As I wrote in yesterday’s post, over the next six days I will be discussing six new-media principles, adapted from my forthcoming e-book, the New-Media Survival Guide. Today’s principle is based on the importance and power of conversation, reflecting new media’s emphasis on dialogue rather than monologue.
In 1999, when Doc Searls and David Weinberger wrote in The Cluetrain Manifesto that “markets are conversations,” it was a fresh, radically new idea. Today, for anyone who’s thought much about social media, it verges dangerously on being trite. But however obvious the idea may seem, it remains a powerful, foundational concept for new media. We ignore it at our peril.
Searls and Weinberger were addressing their comments above all to public relations and marketing people. In the beginning of their chapter, in fact, they point to magazines as a “form of market conversation.” But the publishing industry’s advantage is only relative; it too has tended either to ignore or to dominate the conversation.
Before the Internet, journalism was largely a one-way form of communication. Publishers talked to their readers, but few readers could talk back, and in only limited ways. Digital technologies have dramatically changed the balance. Now, readers can easily and immediately comment on stories by commenting on blogs. What’s more, they can now be publishers themselves, whether through their own blogs, Twitter, Facebook, or other forms of social media. Not only can they talk back to publications, but they can also compete against those publications by talking to other readers directly.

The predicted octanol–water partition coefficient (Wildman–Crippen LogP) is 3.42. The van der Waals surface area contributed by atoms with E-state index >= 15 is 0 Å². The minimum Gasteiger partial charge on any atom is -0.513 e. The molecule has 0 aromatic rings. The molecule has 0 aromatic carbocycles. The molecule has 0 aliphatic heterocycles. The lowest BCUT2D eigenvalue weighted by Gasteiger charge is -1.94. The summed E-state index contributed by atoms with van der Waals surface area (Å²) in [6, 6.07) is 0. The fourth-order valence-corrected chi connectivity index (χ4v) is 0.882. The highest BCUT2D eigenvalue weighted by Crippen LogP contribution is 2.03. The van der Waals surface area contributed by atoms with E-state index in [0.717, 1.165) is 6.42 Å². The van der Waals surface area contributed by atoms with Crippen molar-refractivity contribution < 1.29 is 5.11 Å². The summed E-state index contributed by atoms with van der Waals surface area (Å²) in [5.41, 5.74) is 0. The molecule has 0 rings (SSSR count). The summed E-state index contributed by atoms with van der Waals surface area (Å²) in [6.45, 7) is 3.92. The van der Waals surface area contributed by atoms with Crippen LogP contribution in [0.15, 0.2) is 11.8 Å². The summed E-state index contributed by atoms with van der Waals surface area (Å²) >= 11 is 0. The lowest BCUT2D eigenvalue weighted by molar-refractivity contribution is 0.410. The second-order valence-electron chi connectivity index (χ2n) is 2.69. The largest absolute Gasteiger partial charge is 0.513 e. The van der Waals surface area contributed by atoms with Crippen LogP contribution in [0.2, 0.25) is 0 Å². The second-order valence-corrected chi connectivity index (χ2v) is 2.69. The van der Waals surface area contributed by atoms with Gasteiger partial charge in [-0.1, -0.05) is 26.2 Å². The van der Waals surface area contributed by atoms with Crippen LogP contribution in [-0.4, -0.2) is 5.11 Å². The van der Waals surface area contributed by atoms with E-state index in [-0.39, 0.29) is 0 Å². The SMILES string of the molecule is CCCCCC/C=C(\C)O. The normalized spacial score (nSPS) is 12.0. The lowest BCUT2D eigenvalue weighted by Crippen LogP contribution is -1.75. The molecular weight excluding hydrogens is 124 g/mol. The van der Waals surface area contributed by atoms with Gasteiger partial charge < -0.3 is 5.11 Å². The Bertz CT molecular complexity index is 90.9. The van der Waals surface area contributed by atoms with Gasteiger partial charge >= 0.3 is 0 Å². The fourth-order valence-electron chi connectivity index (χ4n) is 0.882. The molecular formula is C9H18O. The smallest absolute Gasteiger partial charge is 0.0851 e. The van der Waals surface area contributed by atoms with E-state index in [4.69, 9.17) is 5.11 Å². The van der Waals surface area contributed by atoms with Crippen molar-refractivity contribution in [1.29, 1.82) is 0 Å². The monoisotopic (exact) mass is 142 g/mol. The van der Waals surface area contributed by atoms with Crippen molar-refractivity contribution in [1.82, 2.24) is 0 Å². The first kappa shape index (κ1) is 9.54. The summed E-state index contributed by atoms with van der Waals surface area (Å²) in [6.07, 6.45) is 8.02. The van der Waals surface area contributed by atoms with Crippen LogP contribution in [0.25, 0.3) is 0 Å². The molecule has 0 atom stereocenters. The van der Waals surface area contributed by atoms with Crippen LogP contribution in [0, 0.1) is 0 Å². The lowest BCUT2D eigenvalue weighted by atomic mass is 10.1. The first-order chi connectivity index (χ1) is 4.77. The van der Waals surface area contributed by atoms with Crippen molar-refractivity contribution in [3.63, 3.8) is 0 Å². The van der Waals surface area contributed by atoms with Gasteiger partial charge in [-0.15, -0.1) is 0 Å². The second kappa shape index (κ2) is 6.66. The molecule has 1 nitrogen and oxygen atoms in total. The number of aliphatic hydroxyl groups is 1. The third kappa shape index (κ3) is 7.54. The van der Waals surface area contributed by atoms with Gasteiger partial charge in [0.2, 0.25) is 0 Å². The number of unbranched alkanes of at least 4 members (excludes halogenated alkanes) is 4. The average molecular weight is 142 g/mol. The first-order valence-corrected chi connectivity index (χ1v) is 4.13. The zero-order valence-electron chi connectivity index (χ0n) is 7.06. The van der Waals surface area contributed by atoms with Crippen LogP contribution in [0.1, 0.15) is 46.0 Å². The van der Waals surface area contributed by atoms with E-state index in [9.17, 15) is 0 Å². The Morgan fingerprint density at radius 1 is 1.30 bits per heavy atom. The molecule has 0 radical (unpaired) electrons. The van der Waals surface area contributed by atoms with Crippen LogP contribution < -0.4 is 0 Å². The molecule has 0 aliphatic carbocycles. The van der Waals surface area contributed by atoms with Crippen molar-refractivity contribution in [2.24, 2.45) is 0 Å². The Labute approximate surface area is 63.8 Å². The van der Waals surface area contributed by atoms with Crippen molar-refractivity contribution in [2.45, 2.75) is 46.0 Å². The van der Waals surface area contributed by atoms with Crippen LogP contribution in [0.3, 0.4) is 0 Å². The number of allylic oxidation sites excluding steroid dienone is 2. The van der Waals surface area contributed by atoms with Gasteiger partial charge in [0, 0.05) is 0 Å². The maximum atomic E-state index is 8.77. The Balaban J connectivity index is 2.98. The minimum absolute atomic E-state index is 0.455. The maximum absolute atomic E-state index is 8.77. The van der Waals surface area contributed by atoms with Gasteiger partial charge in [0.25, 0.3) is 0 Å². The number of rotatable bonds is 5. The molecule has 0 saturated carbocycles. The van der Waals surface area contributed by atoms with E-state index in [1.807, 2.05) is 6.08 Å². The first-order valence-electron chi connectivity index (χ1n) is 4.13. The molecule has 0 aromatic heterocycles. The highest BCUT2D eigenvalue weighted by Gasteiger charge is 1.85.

This change means that traditional distinctions between the journalist, the reader, and the news source are breaking down. Journalists can no longer rely on the idea of professionalism as separating them in a meaningful way from “amateur” bloggers and other kinds of citizen journalists. Now, as Storyful’s David Clinch told Mashable, “journalists must be able to pivot quickly between the idea of using the community as a source of news and as the audience for news, because they are both.”
As a result, the nature of journalistic discourse is transforming. It is no longer a one-way speech, but a two-way exchange. The journalist’s role is no longer to dominate or control the conversation, but to participate in the conversation, support it, and help a variety of other voices to be heard.
(SImilarly, the publisher’s role is no longer to dominate or control the journalist. Despite the ongoing efforts of organizations like the Associated Press to control when and how their employees speak, journalists now have the same power as everyone else to speak directly to their audience.)
As I say, all this is old hat for anyone even slightly familiar with new media. But that’s the challenge. We tend to forget that a conversation is not simply one person talking, then the other. For any participant in a communication, the most important elements are first, truly listening to what others say, and then meaningfully responding to them. As their use of a social-media platform like Twitter shows, even today journalists tend to think of their primary media role as talking. But true dialogue demands an equal emphasis on those other conversational skills: listening and responding.
Tomorrow: Collaboration vs. control.
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